Roman Manliness: "Virtus" and the Roman Republic

Roman Manliness: "Virtus" and the Roman Republic

Paperback

By (author) Myles McDonnell

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  • Publisher: CAMBRIDGE UNIVERSITY PRESS
  • Format: Paperback | 504 pages
  • Dimensions: 155mm x 224mm x 33mm | 748g
  • Publication date: 3 September 2009
  • Publication City/Country: Cambridge
  • ISBN 10: 052111893X
  • ISBN 13: 9780521118934
  • Edition statement: Reprint
  • Illustrations note: 11 tones
  • Sales rank: 1,124,662

Product description

Some studies of ancient Roman masculinities have concentrated on the private aspects of the subject, particularly sexuality, and have drawn conclusions from a narrow field of reference, usually rhetorical practice. In contrast, this 2006 book examines the public and the most important aspect of Roman masculinity: manliness as represented by the concept of virtus. Using traditional historical, philological, and archaeological analyses, together with the methods of socio-linguistics and gender studies, it presents a comprehensive picture of how Roman manliness developed from the middle to the late Republic. Arguing that virtus was not, in essence, a moral concept, Myles McDonnell shows how the semantic range of the word, together with the manly ideal that it embodied, were altered by Greek cultural ideas; and how Roman manliness was contested in the religion, culture, and politics of the late Republic.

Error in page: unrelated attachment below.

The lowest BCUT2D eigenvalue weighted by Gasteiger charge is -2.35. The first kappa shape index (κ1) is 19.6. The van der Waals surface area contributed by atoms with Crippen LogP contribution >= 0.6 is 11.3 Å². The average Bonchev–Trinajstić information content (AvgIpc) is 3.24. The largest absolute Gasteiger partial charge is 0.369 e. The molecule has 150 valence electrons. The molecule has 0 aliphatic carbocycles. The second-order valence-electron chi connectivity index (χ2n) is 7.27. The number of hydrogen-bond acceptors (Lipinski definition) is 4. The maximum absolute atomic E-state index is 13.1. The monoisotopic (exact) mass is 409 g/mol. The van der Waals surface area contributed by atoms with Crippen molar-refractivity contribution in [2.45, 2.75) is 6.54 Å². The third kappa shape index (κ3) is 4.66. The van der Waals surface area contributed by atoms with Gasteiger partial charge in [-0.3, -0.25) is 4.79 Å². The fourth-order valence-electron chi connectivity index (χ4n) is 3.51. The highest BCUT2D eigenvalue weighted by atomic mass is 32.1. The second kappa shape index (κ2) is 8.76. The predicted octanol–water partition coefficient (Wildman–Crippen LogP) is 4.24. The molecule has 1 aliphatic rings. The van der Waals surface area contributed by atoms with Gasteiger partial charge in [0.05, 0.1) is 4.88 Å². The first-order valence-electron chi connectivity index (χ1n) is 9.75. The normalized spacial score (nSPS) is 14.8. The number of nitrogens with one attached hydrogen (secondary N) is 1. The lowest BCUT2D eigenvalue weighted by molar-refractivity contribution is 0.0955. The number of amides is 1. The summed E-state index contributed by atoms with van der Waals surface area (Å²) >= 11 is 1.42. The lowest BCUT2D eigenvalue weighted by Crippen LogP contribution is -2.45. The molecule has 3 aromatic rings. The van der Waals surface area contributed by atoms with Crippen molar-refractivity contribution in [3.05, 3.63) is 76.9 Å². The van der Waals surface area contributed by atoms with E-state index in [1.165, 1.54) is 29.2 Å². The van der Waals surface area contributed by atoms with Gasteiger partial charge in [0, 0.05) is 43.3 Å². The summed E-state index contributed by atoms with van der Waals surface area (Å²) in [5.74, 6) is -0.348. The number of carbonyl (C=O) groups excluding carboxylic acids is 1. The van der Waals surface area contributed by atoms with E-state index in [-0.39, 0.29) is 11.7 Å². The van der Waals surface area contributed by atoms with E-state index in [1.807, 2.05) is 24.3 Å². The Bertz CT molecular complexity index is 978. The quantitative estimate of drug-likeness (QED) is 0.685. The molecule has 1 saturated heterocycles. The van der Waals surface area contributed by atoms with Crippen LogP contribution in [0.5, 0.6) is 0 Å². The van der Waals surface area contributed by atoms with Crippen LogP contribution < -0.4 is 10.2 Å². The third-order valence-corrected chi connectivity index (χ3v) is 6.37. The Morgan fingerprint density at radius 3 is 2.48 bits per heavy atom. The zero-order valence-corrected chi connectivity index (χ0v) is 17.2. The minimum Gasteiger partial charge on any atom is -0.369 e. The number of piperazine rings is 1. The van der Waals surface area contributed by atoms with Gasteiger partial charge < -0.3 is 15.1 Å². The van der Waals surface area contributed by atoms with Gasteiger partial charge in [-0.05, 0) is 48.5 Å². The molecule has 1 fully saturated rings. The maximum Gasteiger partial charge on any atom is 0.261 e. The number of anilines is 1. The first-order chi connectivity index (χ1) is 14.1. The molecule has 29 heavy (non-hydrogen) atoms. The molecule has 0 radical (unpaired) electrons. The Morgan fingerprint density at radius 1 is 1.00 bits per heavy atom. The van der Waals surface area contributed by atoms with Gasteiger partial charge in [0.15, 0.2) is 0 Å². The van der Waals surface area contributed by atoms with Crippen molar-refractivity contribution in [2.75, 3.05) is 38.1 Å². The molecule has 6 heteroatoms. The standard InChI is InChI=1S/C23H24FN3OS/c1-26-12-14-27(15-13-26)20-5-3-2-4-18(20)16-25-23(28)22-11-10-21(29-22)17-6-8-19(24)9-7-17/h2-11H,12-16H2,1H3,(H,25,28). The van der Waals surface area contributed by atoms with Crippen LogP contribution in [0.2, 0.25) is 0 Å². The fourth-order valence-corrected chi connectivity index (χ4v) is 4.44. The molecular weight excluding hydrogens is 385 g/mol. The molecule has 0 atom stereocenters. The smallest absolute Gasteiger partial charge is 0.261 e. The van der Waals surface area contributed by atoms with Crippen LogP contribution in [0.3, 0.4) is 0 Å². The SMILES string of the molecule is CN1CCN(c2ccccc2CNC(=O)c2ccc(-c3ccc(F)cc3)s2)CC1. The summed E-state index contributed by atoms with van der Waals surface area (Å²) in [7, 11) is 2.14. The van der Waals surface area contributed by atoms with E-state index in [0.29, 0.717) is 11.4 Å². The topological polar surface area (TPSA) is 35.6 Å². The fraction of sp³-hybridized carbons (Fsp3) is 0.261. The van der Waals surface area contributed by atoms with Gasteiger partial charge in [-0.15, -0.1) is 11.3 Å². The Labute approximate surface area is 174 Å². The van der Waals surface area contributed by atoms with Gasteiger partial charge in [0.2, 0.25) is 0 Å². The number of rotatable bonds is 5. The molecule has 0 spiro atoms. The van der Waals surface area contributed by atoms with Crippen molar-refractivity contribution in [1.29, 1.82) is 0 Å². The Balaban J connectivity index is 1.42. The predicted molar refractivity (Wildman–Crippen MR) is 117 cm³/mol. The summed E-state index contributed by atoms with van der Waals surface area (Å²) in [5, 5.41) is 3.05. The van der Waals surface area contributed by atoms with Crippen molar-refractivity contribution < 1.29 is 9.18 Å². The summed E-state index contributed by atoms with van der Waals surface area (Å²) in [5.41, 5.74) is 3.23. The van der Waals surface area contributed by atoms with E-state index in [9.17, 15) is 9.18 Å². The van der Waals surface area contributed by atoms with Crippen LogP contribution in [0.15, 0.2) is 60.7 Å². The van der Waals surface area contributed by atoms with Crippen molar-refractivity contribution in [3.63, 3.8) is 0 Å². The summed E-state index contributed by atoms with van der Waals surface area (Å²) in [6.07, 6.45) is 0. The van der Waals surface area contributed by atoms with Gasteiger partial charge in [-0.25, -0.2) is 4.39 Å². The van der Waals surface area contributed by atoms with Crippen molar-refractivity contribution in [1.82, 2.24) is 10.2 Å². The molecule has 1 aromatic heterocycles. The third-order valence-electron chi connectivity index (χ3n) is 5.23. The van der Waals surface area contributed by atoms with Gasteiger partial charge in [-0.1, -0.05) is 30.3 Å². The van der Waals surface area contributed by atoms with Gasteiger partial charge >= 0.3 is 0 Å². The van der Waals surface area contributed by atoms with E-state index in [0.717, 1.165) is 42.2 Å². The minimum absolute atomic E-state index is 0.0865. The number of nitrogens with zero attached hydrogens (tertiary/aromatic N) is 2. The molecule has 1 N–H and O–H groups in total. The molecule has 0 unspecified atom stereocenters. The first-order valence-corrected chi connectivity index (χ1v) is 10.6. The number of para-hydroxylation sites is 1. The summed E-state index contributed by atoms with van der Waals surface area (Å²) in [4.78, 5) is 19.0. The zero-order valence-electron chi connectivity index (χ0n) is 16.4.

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Review quote

'For historians, therefore, the study of ethics is now the study of a basic building block of the Greek and Roman world, and McDonnell ... [has] made a major contribution to the field.' The Times Literary Supplement

Table of contents

Introduction - manliness and Virtus; 1. Manliness as courage in early Latin; 2. Hellenization and Arete - semantic borrowing; 3. Arete and manly Virtus; 4. Visual representations of Virtus; 5. The boundaries of manliness; 6. Manliness in Republican Rome; 7. Divine Virtus, M. Claudius Marcellus and Roman politics; 8. Virtus contested; 9. Virtus Imperatoris; 10. Manliness redefined; Epilogue - Roman manliness and the Principate; Index.